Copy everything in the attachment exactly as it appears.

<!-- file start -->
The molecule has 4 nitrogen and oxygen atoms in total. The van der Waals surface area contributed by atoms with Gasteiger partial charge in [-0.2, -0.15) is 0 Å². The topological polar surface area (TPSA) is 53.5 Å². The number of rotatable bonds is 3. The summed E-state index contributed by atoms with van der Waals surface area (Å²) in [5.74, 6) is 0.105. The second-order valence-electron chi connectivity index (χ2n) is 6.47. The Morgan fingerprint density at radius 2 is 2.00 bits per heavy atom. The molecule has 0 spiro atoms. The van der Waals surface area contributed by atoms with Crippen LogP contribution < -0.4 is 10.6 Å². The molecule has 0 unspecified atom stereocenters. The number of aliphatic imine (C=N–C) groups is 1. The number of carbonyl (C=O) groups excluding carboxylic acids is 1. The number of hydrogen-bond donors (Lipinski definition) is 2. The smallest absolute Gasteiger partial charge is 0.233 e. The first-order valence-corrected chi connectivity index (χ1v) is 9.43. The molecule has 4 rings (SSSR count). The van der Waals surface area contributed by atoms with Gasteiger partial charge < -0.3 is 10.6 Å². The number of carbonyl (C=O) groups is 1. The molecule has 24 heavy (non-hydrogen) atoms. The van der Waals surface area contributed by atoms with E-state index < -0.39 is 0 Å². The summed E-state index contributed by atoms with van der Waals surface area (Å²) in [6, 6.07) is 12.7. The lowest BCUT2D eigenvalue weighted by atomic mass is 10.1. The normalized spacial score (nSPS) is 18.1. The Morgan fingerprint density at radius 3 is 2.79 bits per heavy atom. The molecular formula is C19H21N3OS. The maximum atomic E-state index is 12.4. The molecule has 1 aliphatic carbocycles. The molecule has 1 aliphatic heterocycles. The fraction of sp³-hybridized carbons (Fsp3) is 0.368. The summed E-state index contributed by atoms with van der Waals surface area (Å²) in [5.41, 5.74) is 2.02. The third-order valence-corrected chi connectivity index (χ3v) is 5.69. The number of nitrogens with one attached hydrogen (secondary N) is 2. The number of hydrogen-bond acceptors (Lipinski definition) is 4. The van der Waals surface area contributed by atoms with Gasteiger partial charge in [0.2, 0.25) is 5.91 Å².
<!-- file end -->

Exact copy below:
The molecule has 4 nitrogen and oxygen atoms in total. The van der Waals surface area contributed by atoms with Gasteiger partial charge in [-0.2, -0.15) is 0 Å². The topological polar surface area (TPSA) is 53.5 Å². The number of rotatable bonds is 3. The summed E-state index contributed by atoms with van der Waals surface area (Å²) in [5.74, 6) is 0.105. The second-order valence-electron chi connectivity index (χ2n) is 6.47. The Morgan fingerprint density at radius 2 is 2.00 bits per heavy atom. The molecule has 0 spiro atoms. The van der Waals surface area contributed by atoms with Crippen LogP contribution < -0.4 is 10.6 Å². The molecule has 0 unspecified atom stereocenters. The number of aliphatic imine (C=N–C) groups is 1. The number of carbonyl (C=O) groups excluding carboxylic acids is 1. The number of hydrogen-bond donors (Lipinski definition) is 2. The smallest absolute Gasteiger partial charge is 0.233 e. The first-order valence-corrected chi connectivity index (χ1v) is 9.43. The molecule has 4 rings (SSSR count). The van der Waals surface area contributed by atoms with Gasteiger partial charge < -0.3 is 10.6 Å². The number of carbonyl (C=O) groups is 1. The molecule has 24 heavy (non-hydrogen) atoms. The van der Waals surface area contributed by atoms with E-state index < -0.39 is 0 Å². The summed E-state index contributed by atoms with van der Waals surface area (Å²) in [6, 6.07) is 12.7. The lowest BCUT2D eigenvalue weighted by atomic mass is 10.1. The normalized spacial score (nSPS) is 18.1. The Morgan fingerprint density at radius 3 is 2.79 bits per heavy atom. The molecular formula is C19H21N3OS. The maximum atomic E-state index is 12.4. The molecule has 1 aliphatic carbocycles. The molecule has 1 aliphatic heterocycles. The fraction of sp³-hybridized carbons (Fsp3) is 0.368. The summed E-state index contributed by atoms with van der Waals surface area (Å²) in [5.41, 5.74) is 2.02. The third-order valence-corrected chi connectivity index (χ3v) is 5.69. The number of nitrogens with one attached hydrogen (secondary N) is 2. The number of hydrogen-bond acceptors (Lipinski definition) is 4. The van der Waals surface area contributed by atoms with Gasteiger partial charge in [0.2, 0.25) is 5.91 Å².